A few selections:
1. Allow events to change you.
You have to be willing to grow. Growth is different from something that happens to you. You produce it. You live it. The prerequisites for growth: the openness to experience events and the willingness to be changed by them.
9. Begin anywhere.
John Cage tells us that not knowing where to begin is a common form of paralysis. His advice: begin anywhere.
14. Don’t be cool.
Cool is conservative fear dressed in black. Free yourself from limits of this sort.
29. Think with your mind.
Forget technology. Creativity is not device-dependent.
December 27, 2010
I don't feel that way about photographs from the Farm Security Administration project. A few months ago, the marvelous and uber-talented Candice @ Sea of Tea posted some beautiful colour photographs from the FSA project database. This one has really stayed with me - there's something so pure and simple about it.
children asleep on a bed during a square dance
I spent a few minutes searching the collection the other day and found these pictures documenting Christmas scenes. The colour images are beautifully nostalgic - I like to imagine (fantasize) that it was a less commercial and more magical time. The austerity of the black and white images have a certain beauty about them though my heart aches at the thought of those families then and so many today who struggle to provide their children with the most basic of necessities.
December 22, 2010
Check out this phenomenal Eames house version found on Raymond Adams flickr page
And these fantastic submissions to a charity auction sponsored by Vancouver's Creative Room. In their words "... a candy-filled homage to The Case Study House Program organized by Arts and Architecture Magazine from 1945 to 1964. We asked the entrants to do away with ubiquitous veneer of jujubes and smarties in an effort to re-interpret the gingerbread house within a modern context."
Along with a few other random grabs. Stay tuned to this site next year for a Yukon modern version...
December 20, 2010
December 10, 2010
Having trouble getting into the spirit of the season? Here are a few of my favourites from Diane Arbus to help put some stuff in your stocking and jingle in your bells.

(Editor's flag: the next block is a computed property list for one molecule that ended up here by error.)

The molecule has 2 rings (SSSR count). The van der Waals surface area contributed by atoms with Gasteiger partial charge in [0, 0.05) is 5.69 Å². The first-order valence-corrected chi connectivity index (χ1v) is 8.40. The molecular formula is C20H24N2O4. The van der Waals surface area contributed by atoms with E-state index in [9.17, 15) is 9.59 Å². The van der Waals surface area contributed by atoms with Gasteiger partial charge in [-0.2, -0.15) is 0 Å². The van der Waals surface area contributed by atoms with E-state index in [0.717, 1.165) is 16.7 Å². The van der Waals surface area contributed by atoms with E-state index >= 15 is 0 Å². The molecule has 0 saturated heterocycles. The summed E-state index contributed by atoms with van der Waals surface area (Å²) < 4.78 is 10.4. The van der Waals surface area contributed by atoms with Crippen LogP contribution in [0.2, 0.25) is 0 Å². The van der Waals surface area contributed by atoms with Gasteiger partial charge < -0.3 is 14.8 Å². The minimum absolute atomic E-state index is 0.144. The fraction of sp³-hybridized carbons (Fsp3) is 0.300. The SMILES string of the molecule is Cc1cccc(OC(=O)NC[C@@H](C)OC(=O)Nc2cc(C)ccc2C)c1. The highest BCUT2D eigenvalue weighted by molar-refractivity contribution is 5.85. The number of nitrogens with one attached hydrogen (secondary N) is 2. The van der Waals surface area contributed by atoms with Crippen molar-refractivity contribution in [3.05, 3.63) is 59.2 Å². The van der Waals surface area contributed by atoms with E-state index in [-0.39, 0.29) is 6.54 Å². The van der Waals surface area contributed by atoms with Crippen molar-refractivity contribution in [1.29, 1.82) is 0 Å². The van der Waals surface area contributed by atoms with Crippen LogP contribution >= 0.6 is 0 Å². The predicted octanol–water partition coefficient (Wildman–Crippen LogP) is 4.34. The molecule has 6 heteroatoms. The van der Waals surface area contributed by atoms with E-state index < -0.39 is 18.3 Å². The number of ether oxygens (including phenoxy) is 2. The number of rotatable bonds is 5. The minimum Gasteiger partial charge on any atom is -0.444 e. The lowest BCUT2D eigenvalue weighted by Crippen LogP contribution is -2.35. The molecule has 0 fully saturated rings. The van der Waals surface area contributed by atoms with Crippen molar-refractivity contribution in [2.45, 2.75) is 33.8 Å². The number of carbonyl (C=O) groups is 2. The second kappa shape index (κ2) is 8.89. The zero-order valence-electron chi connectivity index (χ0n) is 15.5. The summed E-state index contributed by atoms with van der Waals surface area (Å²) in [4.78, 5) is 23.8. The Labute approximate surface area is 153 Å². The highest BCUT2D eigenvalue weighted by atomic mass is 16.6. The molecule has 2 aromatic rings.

Santas at the Santa Claus School, Albion, N.Y. 1964
Xmas tree in a living room in Levittown, LI, 1963
October 24, 2010
Here's that most famous photo along with one of the master himself at work.
I'm not at all fond of the term "bucket list" but I must say the chance to tour both the grounds and the interior of the Stahl house next month certainly ticks a major must do off my proverbial life list!
August 20, 2010
Some images from his cerealism series. (Visit his site to see them all.)
(french toast canyon)
August 18, 2010
So far the only place to get one is here.
August 12, 2010
When I was a teenager I spent a year in Germany as an exchange student. One of the best things about that time was the euro bike I was given to tool around the town. Over the cobblestone streets I rode to school, the market, teetering home from the pub... good times.
There's something so civilized about those sturdy yet stylish euro bikes. I love this one - the dutch city bike from Vancouver's Jorg & Olif.
These days, I've got my heart set on the idea of somehow importing a Christiana bike from Denmark. Almost more plentiful than cars in Copenhagen, you'd see these put to use in any number of ways - to pick up the kids, groceries, de facto delivery vans... even the post office uses these to deliver the mail.
Here's one we spotted at Amsterdam's Foam Gallery on our last visit.
I'm not sure how exactly I think I'd be able to make my commute to town with such a bike (it involves a trip down the Alaska Highway which is bigger and busier than you might think), but if anyone out there has a lead on a Canadian or North American importer, drop me a line.
August 8, 2010
There is a bright spot shining through the drizzle with this morning's discovery of Unhappy Hipsters. Reminds me a little of my favourite Martin Parr series, Bored Couples.
Stare all he might, he couldn’t wrap his head around how to panel the interior of the fridge with plywood.
Though the hike to town was back-breaking, they both agreed that installing a road would have ruined the juxtaposition of the built and natural environments.
Add this to the rotation along with Regretsy, Awkward Family Photos and Cake Wrecks.